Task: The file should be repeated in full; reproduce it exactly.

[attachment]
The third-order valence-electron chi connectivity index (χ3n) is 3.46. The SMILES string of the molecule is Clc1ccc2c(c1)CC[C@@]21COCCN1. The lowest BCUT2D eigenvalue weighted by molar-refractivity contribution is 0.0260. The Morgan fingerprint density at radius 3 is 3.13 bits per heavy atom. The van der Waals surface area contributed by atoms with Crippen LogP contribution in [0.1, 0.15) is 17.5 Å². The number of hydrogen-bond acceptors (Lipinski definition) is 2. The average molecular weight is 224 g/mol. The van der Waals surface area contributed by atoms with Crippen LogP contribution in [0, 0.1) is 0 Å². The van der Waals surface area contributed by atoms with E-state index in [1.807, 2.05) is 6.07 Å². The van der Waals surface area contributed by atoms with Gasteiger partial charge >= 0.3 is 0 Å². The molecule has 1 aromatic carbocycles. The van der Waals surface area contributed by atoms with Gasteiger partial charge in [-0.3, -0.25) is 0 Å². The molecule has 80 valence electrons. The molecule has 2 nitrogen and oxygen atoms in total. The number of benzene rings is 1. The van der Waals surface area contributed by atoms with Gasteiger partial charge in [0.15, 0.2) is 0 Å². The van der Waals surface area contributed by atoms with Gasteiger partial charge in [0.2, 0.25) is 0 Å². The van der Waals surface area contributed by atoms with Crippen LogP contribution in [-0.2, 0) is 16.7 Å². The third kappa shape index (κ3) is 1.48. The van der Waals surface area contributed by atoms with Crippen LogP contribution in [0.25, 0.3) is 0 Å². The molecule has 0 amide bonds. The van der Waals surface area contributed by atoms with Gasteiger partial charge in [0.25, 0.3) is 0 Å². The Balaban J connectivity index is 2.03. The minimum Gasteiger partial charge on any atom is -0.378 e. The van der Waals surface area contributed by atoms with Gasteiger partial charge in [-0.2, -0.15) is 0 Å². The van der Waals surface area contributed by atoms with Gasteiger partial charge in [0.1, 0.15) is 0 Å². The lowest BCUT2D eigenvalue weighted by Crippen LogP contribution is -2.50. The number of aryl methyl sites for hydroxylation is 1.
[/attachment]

The third-order valence-electron chi connectivity index (χ3n) is 3.46. The SMILES string of the molecule is Clc1ccc2c(c1)CC[C@@]21COCCN1. The lowest BCUT2D eigenvalue weighted by molar-refractivity contribution is 0.0260. The Morgan fingerprint density at radius 3 is 3.13 bits per heavy atom. The van der Waals surface area contributed by atoms with Crippen LogP contribution in [0.1, 0.15) is 17.5 Å². The number of hydrogen-bond acceptors (Lipinski definition) is 2. The average molecular weight is 224 g/mol. The van der Waals surface area contributed by atoms with Crippen LogP contribution in [0, 0.1) is 0 Å². The van der Waals surface area contributed by atoms with E-state index in [1.807, 2.05) is 6.07 Å². The van der Waals surface area contributed by atoms with Gasteiger partial charge >= 0.3 is 0 Å². The molecule has 1 aromatic carbocycles. The van der Waals surface area contributed by atoms with Gasteiger partial charge in [-0.3, -0.25) is 0 Å². The molecule has 80 valence electrons. The molecule has 2 nitrogen and oxygen atoms in total. The number of benzene rings is 1. The van der Waals surface area contributed by atoms with Gasteiger partial charge in [0.15, 0.2) is 0 Å². The van der Waals surface area contributed by atoms with Gasteiger partial charge in [0.2, 0.25) is 0 Å². The van der Waals surface area contributed by atoms with Crippen LogP contribution in [-0.2, 0) is 16.7 Å². The third kappa shape index (κ3) is 1.48. The van der Waals surface area contributed by atoms with Crippen LogP contribution in [0.25, 0.3) is 0 Å². The molecule has 0 amide bonds. The van der Waals surface area contributed by atoms with Gasteiger partial charge in [0.25, 0.3) is 0 Å². The Balaban J connectivity index is 2.03. The minimum Gasteiger partial charge on any atom is -0.378 e. The van der Waals surface area contributed by atoms with Gasteiger partial charge in [-0.2, -0.15) is 0 Å². The van der Waals surface area contributed by atoms with Gasteiger partial charge in [0.1, 0.15) is 0 Å². The lowest BCUT2D eigenvalue weighted by Crippen LogP contribution is -2.50. The number of aryl methyl sites for hydroxylation is 1.